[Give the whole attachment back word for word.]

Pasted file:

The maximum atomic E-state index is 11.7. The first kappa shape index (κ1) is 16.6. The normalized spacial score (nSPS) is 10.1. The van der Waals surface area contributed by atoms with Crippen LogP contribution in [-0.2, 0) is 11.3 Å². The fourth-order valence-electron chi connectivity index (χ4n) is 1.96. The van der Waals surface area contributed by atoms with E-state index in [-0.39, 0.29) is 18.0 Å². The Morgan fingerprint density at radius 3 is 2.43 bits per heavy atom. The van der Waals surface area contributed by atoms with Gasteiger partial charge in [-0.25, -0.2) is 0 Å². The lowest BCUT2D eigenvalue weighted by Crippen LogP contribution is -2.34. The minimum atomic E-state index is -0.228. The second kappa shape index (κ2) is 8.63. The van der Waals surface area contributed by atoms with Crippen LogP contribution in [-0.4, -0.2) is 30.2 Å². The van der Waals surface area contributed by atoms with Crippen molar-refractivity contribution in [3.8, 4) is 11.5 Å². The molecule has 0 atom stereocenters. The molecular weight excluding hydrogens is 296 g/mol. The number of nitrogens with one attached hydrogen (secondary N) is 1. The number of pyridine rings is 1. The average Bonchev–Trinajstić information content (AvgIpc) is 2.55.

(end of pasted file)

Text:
The maximum atomic E-state index is 11.7. The first kappa shape index (κ1) is 16.6. The normalized spacial score (nSPS) is 10.1. The van der Waals surface area contributed by atoms with Crippen LogP contribution in [-0.2, 0) is 11.3 Å². The fourth-order valence-electron chi connectivity index (χ4n) is 1.96. The van der Waals surface area contributed by atoms with E-state index in [-0.39, 0.29) is 18.0 Å². The Morgan fingerprint density at radius 3 is 2.43 bits per heavy atom. The van der Waals surface area contributed by atoms with Gasteiger partial charge in [-0.25, -0.2) is 0 Å². The lowest BCUT2D eigenvalue weighted by Crippen LogP contribution is -2.34. The minimum atomic E-state index is -0.228. The second kappa shape index (κ2) is 8.63. The van der Waals surface area contributed by atoms with Crippen LogP contribution in [-0.4, -0.2) is 30.2 Å². The van der Waals surface area contributed by atoms with Crippen molar-refractivity contribution in [3.8, 4) is 11.5 Å². The molecule has 0 atom stereocenters. The molecular weight excluding hydrogens is 296 g/mol. The number of nitrogens with one attached hydrogen (secondary N) is 1. The number of pyridine rings is 1. The average Bonchev–Trinajstić information content (AvgIpc) is 2.55.